Showing posts with label Ekahau. Show all posts
Showing posts with label Ekahau. Show all posts

Thursday, 7 September 2017

Ekahau’s “Game Changer”: Your New Survey BFF

The phrase “game changer” is banded around a great deal by our good friends in sales and marketing. It seems to accompany  just about every new product or service that they may introduce. Being a techie (and a rather reserved Brit), I’m not one for throwing around such emotional, bombastic language lightly. But after having been given early access to a new product from Ekahau, I’m going to say it: yes…this is a “game changer”. Read on to find out why…


(Download a PDF of this article here)

Background

If you’re a current user of Ekahau Site Survey (or any wireless survey product come to think of it), you’ll be familiar with the ritual of assembling your survey dongle collection each time you need to perform a wireless survey.

To correctly survey, you’ll need at least two dongles gathering Wi-Fi RF data (one per band), together with one or two spectrum analysis dongles scanning both bands of the Wi-Fi spectrum.

In most cases, all of the dongles are invariably connected to USB ports of your survey laptop or tablet. But hold on…does your laptop even have that many USB ports..? No? Ah…so you’ll need a USB hub to ensure you have enough USB ports. Hmmmm…but how do you carry a USB hub festooned with adapters AND your laptop during the survey…? Well, we’re all highly skilled engineers - we can fashion something with a Velcro fixing, or maybe some carefully crafted wire twists, or even buy a cleverly designed hub holder.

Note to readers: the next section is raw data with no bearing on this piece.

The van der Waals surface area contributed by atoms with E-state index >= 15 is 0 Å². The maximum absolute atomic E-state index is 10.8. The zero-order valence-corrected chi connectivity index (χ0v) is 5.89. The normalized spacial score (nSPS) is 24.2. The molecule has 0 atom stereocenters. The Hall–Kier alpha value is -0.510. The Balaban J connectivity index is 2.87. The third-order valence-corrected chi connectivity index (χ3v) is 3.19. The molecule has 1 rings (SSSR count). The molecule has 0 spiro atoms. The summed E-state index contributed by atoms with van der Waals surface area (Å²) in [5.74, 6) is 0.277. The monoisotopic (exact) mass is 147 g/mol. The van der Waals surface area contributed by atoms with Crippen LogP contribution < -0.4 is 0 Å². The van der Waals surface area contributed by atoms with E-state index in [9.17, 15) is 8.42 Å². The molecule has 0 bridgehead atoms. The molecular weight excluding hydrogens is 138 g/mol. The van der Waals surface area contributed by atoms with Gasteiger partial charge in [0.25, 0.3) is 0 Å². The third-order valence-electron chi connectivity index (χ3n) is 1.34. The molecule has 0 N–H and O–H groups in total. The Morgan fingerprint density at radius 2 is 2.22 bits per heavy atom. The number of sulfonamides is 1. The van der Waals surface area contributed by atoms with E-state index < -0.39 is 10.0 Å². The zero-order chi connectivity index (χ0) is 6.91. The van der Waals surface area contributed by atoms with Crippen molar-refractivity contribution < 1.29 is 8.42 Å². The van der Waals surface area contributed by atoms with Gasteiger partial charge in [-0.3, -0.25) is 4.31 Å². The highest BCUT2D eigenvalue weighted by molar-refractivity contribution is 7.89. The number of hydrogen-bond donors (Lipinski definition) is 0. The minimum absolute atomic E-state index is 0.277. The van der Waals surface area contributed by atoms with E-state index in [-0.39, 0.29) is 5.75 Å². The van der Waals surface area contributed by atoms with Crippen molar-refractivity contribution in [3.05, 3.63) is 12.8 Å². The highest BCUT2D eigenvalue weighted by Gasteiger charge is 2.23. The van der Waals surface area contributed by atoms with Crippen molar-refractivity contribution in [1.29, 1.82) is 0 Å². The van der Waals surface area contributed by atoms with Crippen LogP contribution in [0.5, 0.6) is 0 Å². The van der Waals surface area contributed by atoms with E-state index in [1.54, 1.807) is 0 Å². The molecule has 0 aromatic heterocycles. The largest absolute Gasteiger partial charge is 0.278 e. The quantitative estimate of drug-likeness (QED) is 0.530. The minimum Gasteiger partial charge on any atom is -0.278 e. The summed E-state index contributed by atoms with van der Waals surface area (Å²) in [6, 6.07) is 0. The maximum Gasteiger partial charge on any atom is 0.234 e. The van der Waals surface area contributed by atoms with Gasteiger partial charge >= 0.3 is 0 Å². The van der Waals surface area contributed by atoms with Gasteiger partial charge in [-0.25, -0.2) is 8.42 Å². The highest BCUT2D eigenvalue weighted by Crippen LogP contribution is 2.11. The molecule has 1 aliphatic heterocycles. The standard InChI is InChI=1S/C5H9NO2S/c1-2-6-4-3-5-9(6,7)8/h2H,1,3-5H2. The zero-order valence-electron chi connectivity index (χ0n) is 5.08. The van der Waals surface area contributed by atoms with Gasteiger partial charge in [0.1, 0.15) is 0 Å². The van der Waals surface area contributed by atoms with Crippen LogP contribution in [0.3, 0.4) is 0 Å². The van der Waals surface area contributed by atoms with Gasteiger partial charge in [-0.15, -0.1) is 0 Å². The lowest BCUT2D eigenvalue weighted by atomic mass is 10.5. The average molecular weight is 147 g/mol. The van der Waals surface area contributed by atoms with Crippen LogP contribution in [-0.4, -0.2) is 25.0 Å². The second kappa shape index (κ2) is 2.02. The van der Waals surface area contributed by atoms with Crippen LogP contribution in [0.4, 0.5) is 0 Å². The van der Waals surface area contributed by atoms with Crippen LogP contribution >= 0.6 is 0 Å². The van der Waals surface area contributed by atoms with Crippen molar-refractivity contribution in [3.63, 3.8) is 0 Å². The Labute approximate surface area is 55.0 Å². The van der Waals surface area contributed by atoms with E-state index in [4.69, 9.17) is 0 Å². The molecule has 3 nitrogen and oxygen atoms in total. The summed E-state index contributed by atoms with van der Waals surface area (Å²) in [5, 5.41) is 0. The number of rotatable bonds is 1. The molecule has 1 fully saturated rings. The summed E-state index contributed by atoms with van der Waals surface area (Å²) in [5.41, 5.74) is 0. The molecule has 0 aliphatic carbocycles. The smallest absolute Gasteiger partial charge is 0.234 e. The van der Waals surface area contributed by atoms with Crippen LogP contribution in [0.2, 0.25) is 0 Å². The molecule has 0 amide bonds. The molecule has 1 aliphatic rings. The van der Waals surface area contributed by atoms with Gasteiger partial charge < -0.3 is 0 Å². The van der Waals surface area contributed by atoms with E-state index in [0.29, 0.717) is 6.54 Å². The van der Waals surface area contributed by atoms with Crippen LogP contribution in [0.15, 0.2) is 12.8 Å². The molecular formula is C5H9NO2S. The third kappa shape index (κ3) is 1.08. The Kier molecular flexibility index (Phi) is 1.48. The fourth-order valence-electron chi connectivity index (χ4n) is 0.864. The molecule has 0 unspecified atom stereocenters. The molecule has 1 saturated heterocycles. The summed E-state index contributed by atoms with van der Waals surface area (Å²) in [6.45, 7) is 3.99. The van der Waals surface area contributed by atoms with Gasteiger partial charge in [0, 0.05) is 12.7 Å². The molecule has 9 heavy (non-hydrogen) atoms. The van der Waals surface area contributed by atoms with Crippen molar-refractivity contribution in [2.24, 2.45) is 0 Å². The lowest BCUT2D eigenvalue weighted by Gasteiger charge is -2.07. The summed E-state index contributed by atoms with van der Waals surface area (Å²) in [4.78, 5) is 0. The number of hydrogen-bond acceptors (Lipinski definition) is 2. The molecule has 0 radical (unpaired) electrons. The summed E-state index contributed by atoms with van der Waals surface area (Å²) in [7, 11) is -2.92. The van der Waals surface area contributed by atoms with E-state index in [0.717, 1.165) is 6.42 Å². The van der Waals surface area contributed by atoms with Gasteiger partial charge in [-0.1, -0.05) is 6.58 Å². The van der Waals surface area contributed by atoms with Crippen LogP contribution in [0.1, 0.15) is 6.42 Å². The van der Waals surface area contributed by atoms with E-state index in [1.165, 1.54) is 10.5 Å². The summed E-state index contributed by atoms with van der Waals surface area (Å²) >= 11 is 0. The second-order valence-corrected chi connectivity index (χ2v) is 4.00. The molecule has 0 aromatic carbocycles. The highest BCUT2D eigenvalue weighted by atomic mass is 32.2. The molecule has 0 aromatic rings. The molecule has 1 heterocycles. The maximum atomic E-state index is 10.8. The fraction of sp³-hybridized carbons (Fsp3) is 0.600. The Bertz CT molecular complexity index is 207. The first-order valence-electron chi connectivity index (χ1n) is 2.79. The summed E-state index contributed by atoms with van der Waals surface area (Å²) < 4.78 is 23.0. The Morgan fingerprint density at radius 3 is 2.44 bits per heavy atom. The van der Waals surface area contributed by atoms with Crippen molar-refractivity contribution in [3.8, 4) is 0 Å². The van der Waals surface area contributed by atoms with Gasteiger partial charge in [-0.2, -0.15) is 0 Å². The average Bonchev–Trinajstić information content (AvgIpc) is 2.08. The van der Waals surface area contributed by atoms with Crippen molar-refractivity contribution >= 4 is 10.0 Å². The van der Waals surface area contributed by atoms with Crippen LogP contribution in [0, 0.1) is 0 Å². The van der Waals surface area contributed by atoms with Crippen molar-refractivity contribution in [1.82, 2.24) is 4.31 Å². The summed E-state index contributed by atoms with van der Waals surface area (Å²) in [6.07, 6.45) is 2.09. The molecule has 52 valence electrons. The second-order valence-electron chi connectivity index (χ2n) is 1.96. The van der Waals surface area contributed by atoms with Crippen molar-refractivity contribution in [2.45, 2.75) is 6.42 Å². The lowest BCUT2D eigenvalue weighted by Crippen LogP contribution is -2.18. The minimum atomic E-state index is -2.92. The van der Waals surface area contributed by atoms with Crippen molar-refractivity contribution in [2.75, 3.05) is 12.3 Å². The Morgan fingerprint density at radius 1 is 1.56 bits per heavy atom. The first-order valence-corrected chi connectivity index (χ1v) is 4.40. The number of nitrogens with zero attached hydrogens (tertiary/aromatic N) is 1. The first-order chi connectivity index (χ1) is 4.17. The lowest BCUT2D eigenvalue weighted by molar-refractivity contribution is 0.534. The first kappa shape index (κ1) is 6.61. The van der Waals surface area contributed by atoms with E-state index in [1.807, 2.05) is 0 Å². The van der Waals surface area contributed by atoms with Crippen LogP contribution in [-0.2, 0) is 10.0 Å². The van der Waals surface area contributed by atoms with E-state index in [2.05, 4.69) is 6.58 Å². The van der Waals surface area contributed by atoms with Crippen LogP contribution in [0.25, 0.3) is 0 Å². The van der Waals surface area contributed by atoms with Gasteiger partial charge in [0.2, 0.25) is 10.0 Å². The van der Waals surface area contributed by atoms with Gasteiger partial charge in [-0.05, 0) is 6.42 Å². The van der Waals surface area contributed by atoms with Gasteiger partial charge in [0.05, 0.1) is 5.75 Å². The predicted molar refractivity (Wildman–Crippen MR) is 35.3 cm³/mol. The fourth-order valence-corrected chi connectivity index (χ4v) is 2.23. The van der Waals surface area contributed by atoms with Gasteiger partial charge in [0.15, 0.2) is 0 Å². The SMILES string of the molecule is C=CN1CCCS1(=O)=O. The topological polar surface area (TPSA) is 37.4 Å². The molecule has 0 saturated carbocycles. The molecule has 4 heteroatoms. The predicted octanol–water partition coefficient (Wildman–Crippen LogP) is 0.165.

Whatever your survey multi-dongle solution, it’s likely to end up looking something like this:

Figure 1 - Say goodbye to your dongle forest?

Ok, so we’ve cleverly managed to attach our survey-dongle paraphernalia to our laptop and we’re ready to survey! However, we’d better not hang around whilst doing our survey. All of those power-hungry  USB devices are going to be sucking the juice out of our laptop battery at a rate of knots, significantly shortening the amount of time we have before our laptop battery is exhausted under the strain of these unwelcome power-leeches.

Prior to commencing our survey we also, finally, have to offer up a prayer to the gods of Wi-Fi. We pray that our dongles are fully functioning, have incurred no damage from rattling around in our laptop bag and will serve us faithfully until the end of our survey. We also pray that dongles sticking out at right angles from our laptop are not going to be snapped off by one of the many employees we’ll be trying to avoid, not to mention the many other obstacles we may not notice while focused on our laptop screen (you know the ones…filing cabinets, coat stands, cubicle partitions, door frames…etc. etc.)

A Better Way

Well, I’m here to tell you that there is a new product available from Ekahau that will solve all of these issues…and more! I’ve seen the future folks in the shape of their new “Sidekick” appliance, and it could well be your new survey BFF (Best Friend Forever).

Our friends at Ekahau have put their thinking caps on and created an industry-first for the wireless surveying world. They’ve created a new “one-stop-shop” appliance for all your survey needs. They have designed and created an appliance that will replace all of your survey adapters with a single device that you simply sling over your shoulder. Imagine that! A device that replaces your spectrum and Wi-Fi dongles in a single unit! And, it gets better…imagine that it was self-powered to save your laptop battery AND only needed a single USB connection to your survey laptop or tablet!!! Excited yet..? :)

The Ekahau Sidekick

Ekahau have long been known as a very responsive company who actively solicit feedback from their customers. Not only do they solicit feedback, they actually act on it and incorporate the suggestions received in to their product. They’re also incredibly innovative, ploughing new features in to their product at rapid pace.